Māori and Pasifika health inequity study funded


Belinda Borell, from Massey University’s SHORE and Whāriki Research Centre, has been granted more than $350,000 from the Health Research Council of New Zealand.


A Massey University academic and two students have been awarded funding from the Health Research Council of New Zealand, for three separate projects.

Belinda Borell, of Ngāti Ranginui, Ngāi Te Rangi and Whakatōhea, has been awarded more than $350,000 for her study entitled Privilege and health inequity: the role for Mātauranga Māori.

Ms Borell has been awarded the Hohua Tutengaehe Postdoctoral Fellowship to examine how societal attitudes and representations may affect the everyday workings of health systems, institutions and professionals. She is particularly interested in what role privilege plays in the interactions between patients and professionals and how this may affect health inequities amongst different ethnic groups.

“I feel very honoured to have been awarded this fellowship," she says. "Hohua Tutengaehe was an important leader in Māori health and social wellbeing. I hope to pay tribute to his legacy by expanding the role and application of Mātauranga Māori. We know that attitudes and subjective opinion have an impact on health experience, both positive and negative. I am interested in examining how this may work in the New Zealand context and how we may reduce health inequities as a result.”

Ms Borell, a researcher at Massey’s SHORE (Social and Health Outcomes Research and Evaluation) and Whāriki Research Centre, is one of 17 Māori career development grant recipients, announced in the latest funding round from the council.

Māori Health Research Masters Scholarship

Master of Arts student Nari Hann, who is majoring in Psychology, has received the Māori Health Research Masters Scholarship of $25,000 for her project entitled Foster caregiving relationship with newborns who have feeding difficulties.

The intention of her study is to expand on foster care research by looking at the caregiving relationship with new-borns who have difficulties feeding. “This study is a contemporary topic in New Zealand due to the high number of children placed in foster care every year, and the commonality of placement breakdowns. Placement breakdowns are a major contributory factor in the development of adverse outcomes experienced by this group of children throughout their lifespan.

“Many new-borns who enter foster care experience complications, such as feeding difficulties. Problematic feeding times have been identified as influencing the caregiver-child interaction and consequently, many of the placements breakdown because of the difficulties experienced by caregivers during feeding, culminating in the child being passed around multiple homes. The aim of my research is to understand the experiences of caregivers when feeding new-born babies in foster care with feeding difficulties,” Mrs Hann says.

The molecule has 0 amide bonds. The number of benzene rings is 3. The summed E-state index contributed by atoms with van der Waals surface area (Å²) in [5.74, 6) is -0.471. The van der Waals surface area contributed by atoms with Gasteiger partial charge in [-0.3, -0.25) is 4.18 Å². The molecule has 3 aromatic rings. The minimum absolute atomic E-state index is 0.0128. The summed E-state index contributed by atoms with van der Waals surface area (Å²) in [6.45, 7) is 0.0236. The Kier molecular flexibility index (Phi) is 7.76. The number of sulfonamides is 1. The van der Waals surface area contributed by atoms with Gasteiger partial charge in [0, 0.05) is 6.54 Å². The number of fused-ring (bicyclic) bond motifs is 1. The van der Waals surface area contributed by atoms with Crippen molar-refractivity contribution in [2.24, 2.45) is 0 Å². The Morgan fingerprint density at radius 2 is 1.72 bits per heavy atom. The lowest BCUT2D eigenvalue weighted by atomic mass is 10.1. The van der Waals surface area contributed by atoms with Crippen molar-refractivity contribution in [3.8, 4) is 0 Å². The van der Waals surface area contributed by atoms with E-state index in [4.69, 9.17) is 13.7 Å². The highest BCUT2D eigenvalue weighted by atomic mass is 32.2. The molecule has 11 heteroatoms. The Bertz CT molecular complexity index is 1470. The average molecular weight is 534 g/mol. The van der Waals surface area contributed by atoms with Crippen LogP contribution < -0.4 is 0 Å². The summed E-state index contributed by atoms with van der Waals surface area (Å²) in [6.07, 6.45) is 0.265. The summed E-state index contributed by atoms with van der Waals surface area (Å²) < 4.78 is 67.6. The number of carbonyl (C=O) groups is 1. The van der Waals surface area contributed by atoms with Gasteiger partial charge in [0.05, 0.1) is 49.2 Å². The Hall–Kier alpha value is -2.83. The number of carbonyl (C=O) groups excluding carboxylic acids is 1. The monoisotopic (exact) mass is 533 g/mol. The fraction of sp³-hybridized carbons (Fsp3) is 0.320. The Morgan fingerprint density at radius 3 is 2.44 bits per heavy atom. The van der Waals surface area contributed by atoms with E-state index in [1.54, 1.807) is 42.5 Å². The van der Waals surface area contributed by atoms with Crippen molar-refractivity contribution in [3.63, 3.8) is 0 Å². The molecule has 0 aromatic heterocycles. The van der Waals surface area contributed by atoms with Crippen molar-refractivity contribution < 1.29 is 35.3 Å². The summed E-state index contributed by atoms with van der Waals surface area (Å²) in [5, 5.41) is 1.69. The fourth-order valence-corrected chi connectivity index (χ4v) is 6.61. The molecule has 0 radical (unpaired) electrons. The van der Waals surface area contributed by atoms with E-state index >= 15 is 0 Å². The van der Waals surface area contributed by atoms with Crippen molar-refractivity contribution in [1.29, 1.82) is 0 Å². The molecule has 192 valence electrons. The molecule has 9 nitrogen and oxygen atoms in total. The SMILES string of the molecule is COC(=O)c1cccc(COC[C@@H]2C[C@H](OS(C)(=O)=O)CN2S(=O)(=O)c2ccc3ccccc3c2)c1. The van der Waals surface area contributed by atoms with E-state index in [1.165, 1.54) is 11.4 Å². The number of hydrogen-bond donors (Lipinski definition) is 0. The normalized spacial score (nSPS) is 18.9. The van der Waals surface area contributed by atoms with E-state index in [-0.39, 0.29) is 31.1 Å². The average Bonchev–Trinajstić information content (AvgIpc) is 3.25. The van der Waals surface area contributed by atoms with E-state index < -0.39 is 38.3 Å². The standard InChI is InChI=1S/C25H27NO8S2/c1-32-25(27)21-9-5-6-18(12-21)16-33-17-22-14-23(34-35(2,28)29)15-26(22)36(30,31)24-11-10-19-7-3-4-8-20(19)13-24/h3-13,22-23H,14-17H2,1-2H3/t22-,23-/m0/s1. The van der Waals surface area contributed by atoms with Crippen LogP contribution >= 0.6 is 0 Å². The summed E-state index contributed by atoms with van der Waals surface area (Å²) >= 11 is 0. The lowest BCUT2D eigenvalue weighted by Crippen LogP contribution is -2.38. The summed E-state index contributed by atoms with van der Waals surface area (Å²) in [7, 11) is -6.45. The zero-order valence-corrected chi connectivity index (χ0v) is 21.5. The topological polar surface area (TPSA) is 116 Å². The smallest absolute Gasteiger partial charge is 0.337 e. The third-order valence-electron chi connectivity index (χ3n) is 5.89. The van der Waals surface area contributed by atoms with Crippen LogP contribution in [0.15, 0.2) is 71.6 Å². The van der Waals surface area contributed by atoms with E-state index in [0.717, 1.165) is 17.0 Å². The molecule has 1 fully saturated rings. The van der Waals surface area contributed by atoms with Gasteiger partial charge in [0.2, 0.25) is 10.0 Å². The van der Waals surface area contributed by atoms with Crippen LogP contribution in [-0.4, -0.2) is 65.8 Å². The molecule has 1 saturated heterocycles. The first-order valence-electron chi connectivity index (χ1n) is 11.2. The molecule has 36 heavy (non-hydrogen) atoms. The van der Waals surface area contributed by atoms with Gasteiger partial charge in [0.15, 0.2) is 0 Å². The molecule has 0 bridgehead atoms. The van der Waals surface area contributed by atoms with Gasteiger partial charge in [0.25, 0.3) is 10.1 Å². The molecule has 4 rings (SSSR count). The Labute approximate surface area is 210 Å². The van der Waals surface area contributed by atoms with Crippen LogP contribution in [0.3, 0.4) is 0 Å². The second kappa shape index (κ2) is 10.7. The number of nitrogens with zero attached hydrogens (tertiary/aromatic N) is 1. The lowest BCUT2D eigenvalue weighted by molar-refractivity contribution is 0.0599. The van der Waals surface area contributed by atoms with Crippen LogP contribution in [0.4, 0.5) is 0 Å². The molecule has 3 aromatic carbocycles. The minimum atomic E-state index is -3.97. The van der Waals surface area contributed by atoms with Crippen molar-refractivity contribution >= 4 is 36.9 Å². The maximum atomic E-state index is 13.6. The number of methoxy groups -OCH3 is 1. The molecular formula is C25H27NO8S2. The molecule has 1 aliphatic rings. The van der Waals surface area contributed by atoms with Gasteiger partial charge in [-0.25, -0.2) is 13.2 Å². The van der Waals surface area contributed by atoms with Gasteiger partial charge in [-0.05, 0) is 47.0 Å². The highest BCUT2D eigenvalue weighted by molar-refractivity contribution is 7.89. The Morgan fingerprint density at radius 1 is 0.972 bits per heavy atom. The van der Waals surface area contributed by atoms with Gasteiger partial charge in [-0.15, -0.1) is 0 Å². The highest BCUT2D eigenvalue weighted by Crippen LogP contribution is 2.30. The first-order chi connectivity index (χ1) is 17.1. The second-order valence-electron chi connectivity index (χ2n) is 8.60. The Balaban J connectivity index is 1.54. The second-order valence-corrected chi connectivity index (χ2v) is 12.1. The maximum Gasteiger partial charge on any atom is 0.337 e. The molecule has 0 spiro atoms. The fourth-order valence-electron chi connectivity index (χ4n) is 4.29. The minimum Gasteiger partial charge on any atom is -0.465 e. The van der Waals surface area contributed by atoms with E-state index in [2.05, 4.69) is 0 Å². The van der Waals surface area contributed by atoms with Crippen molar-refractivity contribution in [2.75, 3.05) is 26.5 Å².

Pacific Health Research PhD Scholarship

The HRC granted $125,000 to Master of Science student Veisinia Pulu-Lakai, who is majoring in Health Psychology. Her grant, from the Pacific Health Research PhD Scholarship fund, is for her project entitled Co-designing a community-based intervention programme for prediabetes. Mrs Pulu-Lakai’s grant is one of 26 Pacific health research career development awards for 2018.

Her study will examine Pacific Tongan youth understandings of prediabetes and its risk factors to reduce the prevalence of prediabetes by empowering Pacific communities using collective action to lead healthier lives. The specific objectives of her research are to:

-        Examine Pacific Tongan youths’ perceptions and understanding of prediabetes and its risks on health and wellbeing, including identifying the barriers of access to lifestyle management programmes.

-        Develop a community-based intervention programme aimed at reducing the risk for prediabetes using community-based participatory action research and co-design methods.

-        Evaluate the effectiveness of the intervention programme on outcomes associated with risk reduction of prediabetes.

The council received 46 applications for the 2018 Pacific health research career development awards – an increase from 29 last year, demonstrating a growing interest in, and need for, health research addressing the needs of Pacific people.

Māori Health Research Postdoctoral Fellowship

Belinda Borell - Hohua Tutengaehe fellowship

Privilege and health inequity: the role for Mātauranga Māori

36 months

$354,204

Māori Health Research Masters Scholarship

Nari Hann

The foster caregiving relationship with newborns who have feeding difficulties

12 months

$25,053

Pacific Health Research PhD Scholarship

Veisinia Pulu-Lakai

Co-designing a community-based intervention programme for prediabetes

36 months

$125,790

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